You are here

Justice News

Department of Justice
U.S. Attorney’s Office
District of Massachusetts

Tuesday, December 13, 2016

Two Boston Residents Plead Guilty to Selling Weapons Stolen from U.S. Army Facility in Worcester

BOSTON –  Two individuals pleaded guilty today in U.S. District Court in Worcester in connection with the sale of machineguns and handguns stolen from the U.S. Armey Reserve Center in Worcester.

Tyrone James, 29, and Ashlee Bigsbee, 27, of Dorchester, pleaded guilty to conspiracy to possess, store and sell stolen firearms; the possession and sale of stolen firearms; and lying to federal agents.  Tyrone James also pleaded guilty to being a convicted felon in possession of firearms.  U.S. District Court Judge Timothy S. Hillman scheduled James’s sentencing for March 16, 2017, and Bigsbee’s sentencing for March 15, 2017.

On the night of Nov. 14, 2015, co-defendant James Morales broke into a weapons vault inside the Lincoln Stoddard United States Army Reserve Center on Lake Avenue North in Worcester and stole six M-4 Carbines and ten M-11 handguns. 

On Nov. 18, 2015, Morales was located and arrested in Long Island, N.Y.  Inside Morales’ vehicle, agents found four of the stolen M-4 Carbines and two of the stolen M-11 handguns.  A fifth M-4 Carbine and two handguns were later turned in to the New York City Police Department by a concerned citizen.  Upon Morales’s arrest he told law enforcement officers that Bigsbee and her boyfriend, who was later identified as James, had assisted him in selling the weapons.

Prior to travelling to New York, on the morning following the robbery, Morales visited Bigsbee and James at their home in Dorchester and proposed that they assist him with selling a number of the weapons he had stolen the night before.  Bigsbee and James agreed to do so. 

Bigsbee and James then contacted numerous individuals via text message offering to sell the firearms for well below the market and street value.  Bigsbee and James’s phones were later found to contain text messages evidencing these efforts along with photographs which depicted: the stolen weapons lying on the kitchen table of their Dorchester apartment; Bigsbee holding one of the stolen M-11 handguns; and two of the stolen M-11 handguns lying on their bed.   Through their efforts, Bigsbee and James arranged for Morales to sell a number of the handguns, and conducted the sales in their apartment on Nov. 15, 2015.  In exchange for their assistance with selling the stolen weapons, Morales gave James and Bigsbee one of the M-4 Carbines.  On the night of Nov. 15, 2015, or soon after, Bigsbee and/or James put the weapon in a duffle bag and brought it to the home of an acquaintance on Kingsdale Street in Dorchester who agreed to store the duffle bag.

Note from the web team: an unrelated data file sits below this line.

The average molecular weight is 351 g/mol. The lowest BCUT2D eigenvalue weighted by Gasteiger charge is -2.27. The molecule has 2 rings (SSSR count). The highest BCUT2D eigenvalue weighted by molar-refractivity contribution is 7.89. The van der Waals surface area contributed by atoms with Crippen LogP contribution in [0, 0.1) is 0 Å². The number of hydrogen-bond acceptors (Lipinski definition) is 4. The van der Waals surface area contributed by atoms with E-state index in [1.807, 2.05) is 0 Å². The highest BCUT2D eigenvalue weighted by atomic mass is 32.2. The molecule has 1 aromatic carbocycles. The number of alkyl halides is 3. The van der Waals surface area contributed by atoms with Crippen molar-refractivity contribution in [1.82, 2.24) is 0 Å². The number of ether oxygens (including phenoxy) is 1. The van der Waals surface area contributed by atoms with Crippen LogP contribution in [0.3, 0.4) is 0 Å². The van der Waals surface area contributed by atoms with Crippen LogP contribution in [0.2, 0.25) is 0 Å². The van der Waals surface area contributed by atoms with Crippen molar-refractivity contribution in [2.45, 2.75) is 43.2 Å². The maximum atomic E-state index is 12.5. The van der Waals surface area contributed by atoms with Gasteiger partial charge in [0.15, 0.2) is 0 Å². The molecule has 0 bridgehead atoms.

During an interview on Nov. 20, 2015, Bigsbee and James lied to federal agents concerning their knowledge of the sale of the firearms.  Following her arrest on Nov. 27, 2015, Bigsbee arranged to contact the acquaintance from Kingsdale Street asking him to leave the duffle bag outside on the sidewalk for police.  Bigsbee then directed agents to Kingsdale Street, where the final M-4 Carbine was recovered from a duffle bag on the sidewalk.   

The M-4 Carbine is a military weapon capable of firing a three bullet “burst” for each single pull of the trigger, which makes them machine guns under federal law.

The charges of being a felon in possession, possession of a machinegun, and possession of stolen weapons provide for a sentence of no greater than 10 years in prison, three years of supervised release, and a fine of $250,000 on each count.  The charges of conspiracy to possess stolen weapons and making false statements provide for a sentence of no greater than five years in prison, three years of supervised release, and a fine of $250,000 on each count.  Actual sentences for federal crimes are typically less than the maximum penalties.  Sentences are imposed by a federal district court judge based upon the U.S. Sentencing Guidelines and other statutory factors

United States Attorney Carmen M. Ortiz; Harold H. Shaw, Special Agent in Charge of the Federal Bureau of Investigation, Boston Field Division; Mickey D. Leadingham, Special Agent in Charge of the Bureau of Alcohol, Tobacco, Firearms and Explosives, Boston Field Division; Matthew Etre, Special Agent in Charge of Homeland Security Investigations in Boston; Colonel Richard McKeon, Superintendent of the Massachusetts State Police; Worcester Police Chief Steven M. Sargent; Boston Police Commissioner William Evans; Suffolk County Sheriff Steven W. Tompkins; and Cambridge Police Acting Commissioner Christopher Burke, made the announcement today.   Assistant U.S. Attorney Mark Grady of Ortiz’s Worcester Branch Office is prosecuting the case.

Members of the public who have questions, concerns or information regarding this case should call 617-748-3274. 

Updated December 15, 2016